According to Bridgestone, drivers, loads, trucks, trailers and test courses remain constant throughout a single test.
"If it's too windy, or too hot or too cold, or if it rains or snows, the day's testing is canceled," says Guy Walenga. "In the real world, you don't have the luxury of controlling everything, so the numbers are going to be different."
Michelin's Don Baldwin adds that driver habits, truck aerodynamics, tire pressure and engine maintenance are also significant factors in real-world fuel economy.
"A tire with higher rolling resistance will take more energy to move down the road. Choosing tires with lower rolling resistance and maintaining the pressure in those tires will save fuel," he says. "The percentage of the total will depend on how the other factors are controlled. We have calculators that will predict the effect of the tires based on rolling resistance, including how rolling resistance evolves over the life of the tire. This effect is always taking place, even if it is difficult to see because other factors are not being controlled."
Another reason the numbers don't always add up is apples-to-oranges comparisons. A half-worn, non-fuel-efficient tire may actually be almost as fuel-efficient as a brand-new low-rolling-resistance tire. Tires are at their least efficient when the tread is new and deep. As tread wears away, the rolling resistance improves. While one might be tempted to run, say, a three-month comparison between in-service tires and new fuel-efficient tires, the results might not do justice to the fuel-efficient tire.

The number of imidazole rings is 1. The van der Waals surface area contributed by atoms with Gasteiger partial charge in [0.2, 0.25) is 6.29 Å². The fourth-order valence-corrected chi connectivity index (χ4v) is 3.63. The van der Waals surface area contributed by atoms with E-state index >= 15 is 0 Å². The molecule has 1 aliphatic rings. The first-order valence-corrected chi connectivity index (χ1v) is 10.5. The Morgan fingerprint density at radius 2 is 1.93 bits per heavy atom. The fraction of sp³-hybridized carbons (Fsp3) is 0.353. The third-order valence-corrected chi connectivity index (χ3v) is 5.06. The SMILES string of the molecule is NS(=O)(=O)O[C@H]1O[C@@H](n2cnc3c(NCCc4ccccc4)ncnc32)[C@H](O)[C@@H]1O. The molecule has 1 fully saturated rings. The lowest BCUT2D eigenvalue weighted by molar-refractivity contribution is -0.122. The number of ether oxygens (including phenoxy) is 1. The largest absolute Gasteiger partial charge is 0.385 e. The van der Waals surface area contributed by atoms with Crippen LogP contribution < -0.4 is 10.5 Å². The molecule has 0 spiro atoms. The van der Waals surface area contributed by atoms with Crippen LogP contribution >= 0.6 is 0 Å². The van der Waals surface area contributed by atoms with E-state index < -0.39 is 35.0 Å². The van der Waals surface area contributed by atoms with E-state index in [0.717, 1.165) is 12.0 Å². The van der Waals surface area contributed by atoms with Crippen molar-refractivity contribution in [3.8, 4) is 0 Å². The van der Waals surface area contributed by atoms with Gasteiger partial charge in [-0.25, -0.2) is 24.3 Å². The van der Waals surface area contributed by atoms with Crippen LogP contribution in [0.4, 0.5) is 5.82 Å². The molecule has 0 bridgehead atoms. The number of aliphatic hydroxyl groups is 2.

The best way to evaluate fuel-efficient tires is over their life cycle - including acquisition cost and casing credit, miles-per-thousandth of tire life, and fuel consumption improvements between the baseline vehicle and the test vehicle, Bridgestone advises.
"Bearing in mind that not all SmartWay-approved tires will yield the same performance, you will save more money on fuel with a low-rolling-resistance tire than you will give up in tire life," says Goodyear's Larry Tucker. "When we did those calculations, fuel was still at $2 a gallon."
From the June 2011 Issue of Heavy Duty Trucking